George Floyd should not be just ‘another face on a T-shirt’, says brother
US Wrap: Philonise Floyd calls for action on police reform at bipartisan hearing
George Floyd, whose death at the hands of white police officers sparked protests across the United States, should not become just “another face on a T-shirt”, his brother said on Wednesday as he urged Congress to take action on police reform.
Speaking at a hearing on police brutality and racial profiling on Capitol Hill, Philonise Floyd said people of “all backgrounds, genders and race have come together to demand change” following the death of his brother.
“Honour them, honour George, and make the necessary changes that make law enforcement the solution – and not the problem,” he told members of the House of Representatives judiciary committee.
“I can’t tell you the kind of pain you feel . . . when you watch your big brother, who you’ve looked up to your whole life, die. Die begging for your mom,” he said. “I’m tired. I’m tired of the pain I’m feeling now and I’m tired of the pain I feel every time another black person is killed for no reason. I’m here today to ask you to make it stop. Stop the pain. Stop us from being tired.”
Mr Floyd addressed the bipartisan hearing a day after his brother was buried in Houston, Texas, following his death on May 25th when he was restrained by a police officer in Minneapolis who pressed his knee on his neck for almost nine minutes.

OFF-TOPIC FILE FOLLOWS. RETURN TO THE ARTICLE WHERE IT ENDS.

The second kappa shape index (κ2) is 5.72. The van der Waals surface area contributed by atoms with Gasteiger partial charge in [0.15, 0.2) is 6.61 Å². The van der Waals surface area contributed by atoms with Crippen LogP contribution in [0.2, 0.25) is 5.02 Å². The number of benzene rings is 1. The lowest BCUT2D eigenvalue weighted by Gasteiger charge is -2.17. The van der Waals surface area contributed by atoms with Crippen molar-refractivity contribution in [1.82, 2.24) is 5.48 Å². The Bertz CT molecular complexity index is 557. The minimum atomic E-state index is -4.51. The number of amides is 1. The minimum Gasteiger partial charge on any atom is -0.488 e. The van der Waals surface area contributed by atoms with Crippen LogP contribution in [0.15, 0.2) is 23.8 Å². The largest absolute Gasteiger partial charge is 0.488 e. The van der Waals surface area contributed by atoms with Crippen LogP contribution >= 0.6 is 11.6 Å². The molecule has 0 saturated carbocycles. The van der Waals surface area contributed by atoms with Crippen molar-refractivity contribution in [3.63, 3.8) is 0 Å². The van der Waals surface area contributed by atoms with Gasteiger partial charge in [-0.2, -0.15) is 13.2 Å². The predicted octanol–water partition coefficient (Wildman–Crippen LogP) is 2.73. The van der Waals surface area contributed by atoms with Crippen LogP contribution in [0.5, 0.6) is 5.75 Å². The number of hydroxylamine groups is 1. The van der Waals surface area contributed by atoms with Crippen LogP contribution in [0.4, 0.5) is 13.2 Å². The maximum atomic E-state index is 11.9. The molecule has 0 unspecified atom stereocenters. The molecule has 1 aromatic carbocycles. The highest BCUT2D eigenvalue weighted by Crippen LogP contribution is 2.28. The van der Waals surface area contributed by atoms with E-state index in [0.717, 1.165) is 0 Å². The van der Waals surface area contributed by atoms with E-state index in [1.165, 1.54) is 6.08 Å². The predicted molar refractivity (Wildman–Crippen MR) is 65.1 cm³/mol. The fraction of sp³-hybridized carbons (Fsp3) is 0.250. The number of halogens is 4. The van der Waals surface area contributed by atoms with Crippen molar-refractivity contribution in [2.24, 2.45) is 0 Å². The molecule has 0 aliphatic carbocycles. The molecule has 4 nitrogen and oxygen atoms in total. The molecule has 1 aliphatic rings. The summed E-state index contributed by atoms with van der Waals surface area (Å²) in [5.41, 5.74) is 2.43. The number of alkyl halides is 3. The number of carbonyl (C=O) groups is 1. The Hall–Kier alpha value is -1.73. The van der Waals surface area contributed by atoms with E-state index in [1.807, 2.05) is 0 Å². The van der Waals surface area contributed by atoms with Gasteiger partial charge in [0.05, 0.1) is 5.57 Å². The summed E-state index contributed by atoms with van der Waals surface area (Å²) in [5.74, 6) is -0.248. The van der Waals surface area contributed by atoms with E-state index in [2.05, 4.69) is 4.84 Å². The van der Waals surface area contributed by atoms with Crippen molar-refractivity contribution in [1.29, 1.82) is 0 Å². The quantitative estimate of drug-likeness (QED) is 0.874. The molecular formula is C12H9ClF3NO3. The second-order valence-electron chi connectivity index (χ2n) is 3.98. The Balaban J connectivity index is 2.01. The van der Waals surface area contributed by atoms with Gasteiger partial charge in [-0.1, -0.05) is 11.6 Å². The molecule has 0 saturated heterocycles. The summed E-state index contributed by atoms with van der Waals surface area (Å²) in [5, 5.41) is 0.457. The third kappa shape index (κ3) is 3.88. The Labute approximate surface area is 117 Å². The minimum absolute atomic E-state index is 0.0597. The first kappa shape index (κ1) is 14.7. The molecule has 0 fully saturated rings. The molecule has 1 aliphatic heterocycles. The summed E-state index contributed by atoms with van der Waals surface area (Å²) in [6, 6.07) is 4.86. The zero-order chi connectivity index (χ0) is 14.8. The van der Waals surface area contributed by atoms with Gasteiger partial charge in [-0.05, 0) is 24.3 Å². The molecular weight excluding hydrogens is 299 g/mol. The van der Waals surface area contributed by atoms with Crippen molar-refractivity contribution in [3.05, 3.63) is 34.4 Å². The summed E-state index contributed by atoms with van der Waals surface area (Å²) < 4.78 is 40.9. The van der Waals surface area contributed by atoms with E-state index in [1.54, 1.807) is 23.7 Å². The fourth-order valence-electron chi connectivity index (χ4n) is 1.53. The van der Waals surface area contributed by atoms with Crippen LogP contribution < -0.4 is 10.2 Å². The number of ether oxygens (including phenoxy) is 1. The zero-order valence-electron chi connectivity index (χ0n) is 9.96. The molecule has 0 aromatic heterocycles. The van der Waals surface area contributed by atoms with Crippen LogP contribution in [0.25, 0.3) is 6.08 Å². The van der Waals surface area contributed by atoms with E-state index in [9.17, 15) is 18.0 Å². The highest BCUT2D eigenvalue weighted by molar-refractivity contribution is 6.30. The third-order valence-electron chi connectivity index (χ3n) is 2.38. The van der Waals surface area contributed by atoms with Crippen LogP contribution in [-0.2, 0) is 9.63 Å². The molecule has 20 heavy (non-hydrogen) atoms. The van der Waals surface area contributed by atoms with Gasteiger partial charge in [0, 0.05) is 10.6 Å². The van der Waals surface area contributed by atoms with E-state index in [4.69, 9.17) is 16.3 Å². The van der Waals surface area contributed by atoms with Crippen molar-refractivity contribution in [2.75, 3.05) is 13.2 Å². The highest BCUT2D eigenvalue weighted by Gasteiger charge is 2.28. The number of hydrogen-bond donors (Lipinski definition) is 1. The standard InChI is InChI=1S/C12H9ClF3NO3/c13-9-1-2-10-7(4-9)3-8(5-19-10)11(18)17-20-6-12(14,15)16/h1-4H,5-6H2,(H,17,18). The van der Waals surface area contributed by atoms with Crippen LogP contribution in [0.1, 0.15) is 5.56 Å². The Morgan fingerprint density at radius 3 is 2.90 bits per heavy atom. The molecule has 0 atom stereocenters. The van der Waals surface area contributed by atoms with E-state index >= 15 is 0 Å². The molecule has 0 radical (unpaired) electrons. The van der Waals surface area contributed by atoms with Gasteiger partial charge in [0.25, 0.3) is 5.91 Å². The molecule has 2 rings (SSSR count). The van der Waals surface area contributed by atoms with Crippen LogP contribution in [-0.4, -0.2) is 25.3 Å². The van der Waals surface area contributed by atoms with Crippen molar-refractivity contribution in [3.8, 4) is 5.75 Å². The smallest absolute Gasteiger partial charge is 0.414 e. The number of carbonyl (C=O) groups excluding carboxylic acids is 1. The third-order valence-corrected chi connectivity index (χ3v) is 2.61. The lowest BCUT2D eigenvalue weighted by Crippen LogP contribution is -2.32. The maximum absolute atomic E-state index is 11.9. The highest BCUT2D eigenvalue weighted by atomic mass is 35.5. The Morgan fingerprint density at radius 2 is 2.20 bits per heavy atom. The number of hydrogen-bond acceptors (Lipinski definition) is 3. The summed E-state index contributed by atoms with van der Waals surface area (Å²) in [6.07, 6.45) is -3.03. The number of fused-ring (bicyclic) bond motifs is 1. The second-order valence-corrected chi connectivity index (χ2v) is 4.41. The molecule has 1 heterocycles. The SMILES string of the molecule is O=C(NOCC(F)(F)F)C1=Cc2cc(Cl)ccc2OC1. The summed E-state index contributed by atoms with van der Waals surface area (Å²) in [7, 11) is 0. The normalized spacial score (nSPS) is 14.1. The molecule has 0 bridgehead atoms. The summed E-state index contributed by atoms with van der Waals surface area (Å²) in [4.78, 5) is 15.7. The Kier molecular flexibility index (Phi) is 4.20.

Mr Floyd’s plea while he was held down – “I can’t breathe” – have become a rallying cry for anti-racist protests across the United States and around the world.
The hearing on Capitol Hill took place as lawmakers across the political divide consider legislative action on police reform amid widespread public anger about the death of Mr Floyd and the issue of institutional racism within the police force.
While congressional Democrats unveiled a proposal on police reform on Monday, Republicans are said to be working on their own plan and are open to some legislative action on the issue. During Wednesday’s hearing, Republican Doug Collins from Georgia said he accepted the need for reform, but questioned some of the “micro-managing” contained in the Democratic proposal, particularly the suggestion to abolish “qualified immunity”, a legal concept that affords protection to police officers.
There were reports that US president Donald Trump could be weighing up some kind of executive order on police reform.
While Mr Trump has been quick to seize on some calls from activists to defund police services, polls show that most of the public favour some kind of police reform.
Mr Trump was strongly criticised on Tuesday for suggesting that an incident involving a 75-year-old protester in Buffalo, who was shoved by police and fell, could have been staged. The man remains in hospital and two police officers have been charged with assault.
Amid reports that Mr Trump could begin holding campaign rallies as early as this month, despite the threat of coronavirus, the president will fly to Dallas on Thursday, where he will meet with faith leaders ahead of a fundraiser.
Separately, more than 1,250 former justice department employees have called for an internal watchdog to investigate attorney general William Barr’s decision to clear Lafayette Square in front of the White House of demonstrators shortly before Mr Trump crossed the square to pose with a Bible outside St John’s Church.
In a letter to justice department inspector-general Michael Horowitz, the group said it was “deeply concerned about the department’s actions, and those of attorney general William Barr himself, in response to the nationwide lawful gatherings to protest the systemic racism that has plagued this country throughout its history”.